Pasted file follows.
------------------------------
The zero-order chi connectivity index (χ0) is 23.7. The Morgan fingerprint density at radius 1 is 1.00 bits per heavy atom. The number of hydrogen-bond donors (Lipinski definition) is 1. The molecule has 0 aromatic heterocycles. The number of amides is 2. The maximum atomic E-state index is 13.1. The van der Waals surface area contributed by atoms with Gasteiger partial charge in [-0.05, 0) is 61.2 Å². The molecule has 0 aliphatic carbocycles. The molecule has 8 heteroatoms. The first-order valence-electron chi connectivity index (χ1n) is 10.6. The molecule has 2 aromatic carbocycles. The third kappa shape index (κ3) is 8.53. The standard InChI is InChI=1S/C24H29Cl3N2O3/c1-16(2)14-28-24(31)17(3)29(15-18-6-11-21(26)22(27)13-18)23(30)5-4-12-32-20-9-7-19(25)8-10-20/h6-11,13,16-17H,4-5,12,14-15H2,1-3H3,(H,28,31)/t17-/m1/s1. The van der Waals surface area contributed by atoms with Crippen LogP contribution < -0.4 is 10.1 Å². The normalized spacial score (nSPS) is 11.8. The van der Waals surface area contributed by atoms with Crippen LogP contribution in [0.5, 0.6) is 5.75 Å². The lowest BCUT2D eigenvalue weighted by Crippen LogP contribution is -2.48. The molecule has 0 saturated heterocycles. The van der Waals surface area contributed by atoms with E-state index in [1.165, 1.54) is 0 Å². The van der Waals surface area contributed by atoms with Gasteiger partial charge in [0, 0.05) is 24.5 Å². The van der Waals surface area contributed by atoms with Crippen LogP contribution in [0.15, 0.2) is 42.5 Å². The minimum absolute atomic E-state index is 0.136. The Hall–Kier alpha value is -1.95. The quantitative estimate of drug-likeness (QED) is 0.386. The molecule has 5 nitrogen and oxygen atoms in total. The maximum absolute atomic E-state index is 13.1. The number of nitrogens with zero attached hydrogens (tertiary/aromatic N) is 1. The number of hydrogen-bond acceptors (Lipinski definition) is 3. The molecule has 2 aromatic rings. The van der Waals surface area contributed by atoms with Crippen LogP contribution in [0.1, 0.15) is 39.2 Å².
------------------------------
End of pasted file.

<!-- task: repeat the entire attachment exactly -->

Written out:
The zero-order chi connectivity index (χ0) is 23.7. The Morgan fingerprint density at radius 1 is 1.00 bits per heavy atom. The number of hydrogen-bond donors (Lipinski definition) is 1. The molecule has 0 aromatic heterocycles. The number of amides is 2. The maximum atomic E-state index is 13.1. The van der Waals surface area contributed by atoms with Gasteiger partial charge in [-0.05, 0) is 61.2 Å². The molecule has 0 aliphatic carbocycles. The molecule has 8 heteroatoms. The first-order valence-electron chi connectivity index (χ1n) is 10.6. The molecule has 2 aromatic carbocycles. The third kappa shape index (κ3) is 8.53. The standard InChI is InChI=1S/C24H29Cl3N2O3/c1-16(2)14-28-24(31)17(3)29(15-18-6-11-21(26)22(27)13-18)23(30)5-4-12-32-20-9-7-19(25)8-10-20/h6-11,13,16-17H,4-5,12,14-15H2,1-3H3,(H,28,31)/t17-/m1/s1. The van der Waals surface area contributed by atoms with Crippen LogP contribution < -0.4 is 10.1 Å². The normalized spacial score (nSPS) is 11.8. The van der Waals surface area contributed by atoms with Crippen LogP contribution in [0.5, 0.6) is 5.75 Å². The lowest BCUT2D eigenvalue weighted by Crippen LogP contribution is -2.48. The molecule has 0 saturated heterocycles. The van der Waals surface area contributed by atoms with E-state index in [1.165, 1.54) is 0 Å². The van der Waals surface area contributed by atoms with Gasteiger partial charge in [0, 0.05) is 24.5 Å². The van der Waals surface area contributed by atoms with Crippen LogP contribution in [0.15, 0.2) is 42.5 Å². The minimum absolute atomic E-state index is 0.136. The Hall–Kier alpha value is -1.95. The quantitative estimate of drug-likeness (QED) is 0.386. The molecule has 5 nitrogen and oxygen atoms in total. The maximum absolute atomic E-state index is 13.1. The number of nitrogens with zero attached hydrogens (tertiary/aromatic N) is 1. The number of hydrogen-bond acceptors (Lipinski definition) is 3. The molecule has 2 aromatic rings. The van der Waals surface area contributed by atoms with Crippen LogP contribution in [0.1, 0.15) is 39.2 Å².